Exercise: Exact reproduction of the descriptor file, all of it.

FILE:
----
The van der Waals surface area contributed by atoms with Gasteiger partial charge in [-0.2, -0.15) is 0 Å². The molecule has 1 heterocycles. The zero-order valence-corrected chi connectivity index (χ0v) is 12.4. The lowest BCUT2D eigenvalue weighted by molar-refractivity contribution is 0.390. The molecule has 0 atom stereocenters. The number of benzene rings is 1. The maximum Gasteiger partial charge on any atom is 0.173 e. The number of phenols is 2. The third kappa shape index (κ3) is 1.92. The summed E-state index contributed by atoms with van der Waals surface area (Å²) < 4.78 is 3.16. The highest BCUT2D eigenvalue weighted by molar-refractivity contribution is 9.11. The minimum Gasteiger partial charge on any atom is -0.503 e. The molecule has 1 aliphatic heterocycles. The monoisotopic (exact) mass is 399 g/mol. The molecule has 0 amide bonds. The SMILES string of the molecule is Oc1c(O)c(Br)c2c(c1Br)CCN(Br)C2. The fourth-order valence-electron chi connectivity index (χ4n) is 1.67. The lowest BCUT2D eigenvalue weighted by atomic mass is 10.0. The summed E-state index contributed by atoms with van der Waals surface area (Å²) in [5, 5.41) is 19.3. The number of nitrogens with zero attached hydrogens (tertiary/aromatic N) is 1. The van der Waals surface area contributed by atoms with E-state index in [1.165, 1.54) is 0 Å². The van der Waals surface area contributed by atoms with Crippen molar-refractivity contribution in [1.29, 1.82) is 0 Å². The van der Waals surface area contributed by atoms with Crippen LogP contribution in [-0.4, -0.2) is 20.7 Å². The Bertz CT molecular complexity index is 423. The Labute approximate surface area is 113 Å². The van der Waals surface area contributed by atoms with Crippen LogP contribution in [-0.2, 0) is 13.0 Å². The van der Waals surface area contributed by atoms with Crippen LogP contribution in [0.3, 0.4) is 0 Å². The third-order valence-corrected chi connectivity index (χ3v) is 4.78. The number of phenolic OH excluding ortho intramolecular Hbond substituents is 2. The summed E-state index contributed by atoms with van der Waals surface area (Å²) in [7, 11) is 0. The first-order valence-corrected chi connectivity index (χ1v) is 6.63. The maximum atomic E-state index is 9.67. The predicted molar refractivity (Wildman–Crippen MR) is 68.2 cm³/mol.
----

The van der Waals surface area contributed by atoms with Gasteiger partial charge in [-0.2, -0.15) is 0 Å². The molecule has 1 heterocycles. The zero-order valence-corrected chi connectivity index (χ0v) is 12.4. The lowest BCUT2D eigenvalue weighted by molar-refractivity contribution is 0.390. The molecule has 0 atom stereocenters. The number of benzene rings is 1. The maximum Gasteiger partial charge on any atom is 0.173 e. The number of phenols is 2. The third kappa shape index (κ3) is 1.92. The summed E-state index contributed by atoms with van der Waals surface area (Å²) < 4.78 is 3.16. The highest BCUT2D eigenvalue weighted by molar-refractivity contribution is 9.11. The minimum Gasteiger partial charge on any atom is -0.503 e. The molecule has 1 aliphatic heterocycles. The monoisotopic (exact) mass is 399 g/mol. The molecule has 0 amide bonds. The SMILES string of the molecule is Oc1c(O)c(Br)c2c(c1Br)CCN(Br)C2. The fourth-order valence-electron chi connectivity index (χ4n) is 1.67. The lowest BCUT2D eigenvalue weighted by atomic mass is 10.0. The summed E-state index contributed by atoms with van der Waals surface area (Å²) in [5, 5.41) is 19.3. The number of nitrogens with zero attached hydrogens (tertiary/aromatic N) is 1. The van der Waals surface area contributed by atoms with E-state index in [1.165, 1.54) is 0 Å². The van der Waals surface area contributed by atoms with Crippen molar-refractivity contribution in [1.29, 1.82) is 0 Å². The van der Waals surface area contributed by atoms with Crippen LogP contribution in [-0.4, -0.2) is 20.7 Å². The Bertz CT molecular complexity index is 423. The Labute approximate surface area is 113 Å². The van der Waals surface area contributed by atoms with Crippen LogP contribution in [-0.2, 0) is 13.0 Å². The van der Waals surface area contributed by atoms with Crippen LogP contribution in [0.3, 0.4) is 0 Å². The third-order valence-corrected chi connectivity index (χ3v) is 4.78. The number of phenolic OH excluding ortho intramolecular Hbond substituents is 2. The summed E-state index contributed by atoms with van der Waals surface area (Å²) in [7, 11) is 0. The first-order valence-corrected chi connectivity index (χ1v) is 6.63. The maximum atomic E-state index is 9.67. The predicted molar refractivity (Wildman–Crippen MR) is 68.2 cm³/mol.